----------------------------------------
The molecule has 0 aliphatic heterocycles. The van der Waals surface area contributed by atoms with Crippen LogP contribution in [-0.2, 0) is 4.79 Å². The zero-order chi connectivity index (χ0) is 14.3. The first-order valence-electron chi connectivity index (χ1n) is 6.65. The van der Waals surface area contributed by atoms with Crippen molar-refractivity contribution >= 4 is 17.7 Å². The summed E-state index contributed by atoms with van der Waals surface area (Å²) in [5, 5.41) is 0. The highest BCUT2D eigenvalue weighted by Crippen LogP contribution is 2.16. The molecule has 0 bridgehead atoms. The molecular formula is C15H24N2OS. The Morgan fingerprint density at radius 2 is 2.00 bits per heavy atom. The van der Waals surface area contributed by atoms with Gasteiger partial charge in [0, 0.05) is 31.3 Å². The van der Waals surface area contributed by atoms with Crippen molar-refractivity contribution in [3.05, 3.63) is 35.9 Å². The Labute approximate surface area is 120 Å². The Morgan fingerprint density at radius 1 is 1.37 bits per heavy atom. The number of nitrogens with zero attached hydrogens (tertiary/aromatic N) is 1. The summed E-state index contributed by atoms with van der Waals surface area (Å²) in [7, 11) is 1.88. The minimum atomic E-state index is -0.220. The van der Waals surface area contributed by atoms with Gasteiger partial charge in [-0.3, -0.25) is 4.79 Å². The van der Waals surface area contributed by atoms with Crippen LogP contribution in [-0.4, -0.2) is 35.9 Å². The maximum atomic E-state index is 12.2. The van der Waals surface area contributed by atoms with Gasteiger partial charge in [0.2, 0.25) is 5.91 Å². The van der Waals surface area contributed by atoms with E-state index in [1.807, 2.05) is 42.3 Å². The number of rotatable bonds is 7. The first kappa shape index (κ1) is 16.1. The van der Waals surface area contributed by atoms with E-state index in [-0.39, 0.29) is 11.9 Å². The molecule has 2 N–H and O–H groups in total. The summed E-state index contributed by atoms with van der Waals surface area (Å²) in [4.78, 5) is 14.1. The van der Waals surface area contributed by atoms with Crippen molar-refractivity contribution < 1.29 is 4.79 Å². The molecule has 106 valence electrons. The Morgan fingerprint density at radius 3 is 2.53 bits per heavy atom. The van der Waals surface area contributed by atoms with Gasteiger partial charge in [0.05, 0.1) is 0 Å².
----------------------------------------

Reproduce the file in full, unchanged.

The molecule has 0 aliphatic heterocycles. The van der Waals surface area contributed by atoms with Crippen LogP contribution in [-0.2, 0) is 4.79 Å². The zero-order chi connectivity index (χ0) is 14.3. The first-order valence-electron chi connectivity index (χ1n) is 6.65. The van der Waals surface area contributed by atoms with Crippen molar-refractivity contribution >= 4 is 17.7 Å². The summed E-state index contributed by atoms with van der Waals surface area (Å²) in [5, 5.41) is 0. The highest BCUT2D eigenvalue weighted by Crippen LogP contribution is 2.16. The molecule has 0 bridgehead atoms. The molecular formula is C15H24N2OS. The Morgan fingerprint density at radius 2 is 2.00 bits per heavy atom. The van der Waals surface area contributed by atoms with Gasteiger partial charge in [0, 0.05) is 31.3 Å². The van der Waals surface area contributed by atoms with Crippen molar-refractivity contribution in [3.05, 3.63) is 35.9 Å². The Labute approximate surface area is 120 Å². The Morgan fingerprint density at radius 1 is 1.37 bits per heavy atom. The number of nitrogens with zero attached hydrogens (tertiary/aromatic N) is 1. The summed E-state index contributed by atoms with van der Waals surface area (Å²) in [7, 11) is 1.88. The minimum atomic E-state index is -0.220. The van der Waals surface area contributed by atoms with Gasteiger partial charge in [-0.3, -0.25) is 4.79 Å². The van der Waals surface area contributed by atoms with Crippen LogP contribution in [-0.4, -0.2) is 35.9 Å². The maximum atomic E-state index is 12.2. The van der Waals surface area contributed by atoms with Gasteiger partial charge in [0.2, 0.25) is 5.91 Å². The van der Waals surface area contributed by atoms with E-state index in [1.807, 2.05) is 42.3 Å². The number of rotatable bonds is 7. The first kappa shape index (κ1) is 16.1. The van der Waals surface area contributed by atoms with E-state index in [-0.39, 0.29) is 11.9 Å². The molecule has 2 N–H and O–H groups in total. The summed E-state index contributed by atoms with van der Waals surface area (Å²) in [4.78, 5) is 14.1. The van der Waals surface area contributed by atoms with Crippen molar-refractivity contribution < 1.29 is 4.79 Å². The molecule has 106 valence electrons. The Morgan fingerprint density at radius 3 is 2.53 bits per heavy atom. The van der Waals surface area contributed by atoms with Gasteiger partial charge in [0.05, 0.1) is 0 Å².